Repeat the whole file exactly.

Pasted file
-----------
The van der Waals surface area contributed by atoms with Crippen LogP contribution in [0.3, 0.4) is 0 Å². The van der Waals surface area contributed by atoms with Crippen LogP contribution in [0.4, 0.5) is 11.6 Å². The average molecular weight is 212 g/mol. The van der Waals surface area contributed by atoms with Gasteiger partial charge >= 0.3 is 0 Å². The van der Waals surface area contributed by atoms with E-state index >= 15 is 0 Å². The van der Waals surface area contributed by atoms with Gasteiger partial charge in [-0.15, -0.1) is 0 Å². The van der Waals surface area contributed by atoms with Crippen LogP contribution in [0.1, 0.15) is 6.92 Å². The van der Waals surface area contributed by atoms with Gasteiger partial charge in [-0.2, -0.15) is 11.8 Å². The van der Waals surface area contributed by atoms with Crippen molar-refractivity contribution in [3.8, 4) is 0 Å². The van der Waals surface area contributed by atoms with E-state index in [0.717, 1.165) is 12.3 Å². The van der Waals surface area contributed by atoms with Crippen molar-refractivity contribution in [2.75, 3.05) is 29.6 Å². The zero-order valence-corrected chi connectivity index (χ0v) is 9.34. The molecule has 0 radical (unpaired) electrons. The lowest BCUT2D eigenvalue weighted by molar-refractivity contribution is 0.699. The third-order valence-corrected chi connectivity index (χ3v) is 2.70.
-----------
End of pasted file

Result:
The van der Waals surface area contributed by atoms with Crippen LogP contribution in [0.3, 0.4) is 0 Å². The van der Waals surface area contributed by atoms with Crippen LogP contribution in [0.4, 0.5) is 11.6 Å². The average molecular weight is 212 g/mol. The van der Waals surface area contributed by atoms with Gasteiger partial charge >= 0.3 is 0 Å². The van der Waals surface area contributed by atoms with E-state index >= 15 is 0 Å². The van der Waals surface area contributed by atoms with Gasteiger partial charge in [-0.15, -0.1) is 0 Å². The van der Waals surface area contributed by atoms with Crippen LogP contribution in [0.1, 0.15) is 6.92 Å². The van der Waals surface area contributed by atoms with Gasteiger partial charge in [-0.2, -0.15) is 11.8 Å². The van der Waals surface area contributed by atoms with Crippen molar-refractivity contribution in [3.8, 4) is 0 Å². The van der Waals surface area contributed by atoms with E-state index in [0.717, 1.165) is 12.3 Å². The van der Waals surface area contributed by atoms with Crippen molar-refractivity contribution in [2.75, 3.05) is 29.6 Å². The zero-order valence-corrected chi connectivity index (χ0v) is 9.34. The molecule has 0 radical (unpaired) electrons. The lowest BCUT2D eigenvalue weighted by molar-refractivity contribution is 0.699. The third-order valence-corrected chi connectivity index (χ3v) is 2.70.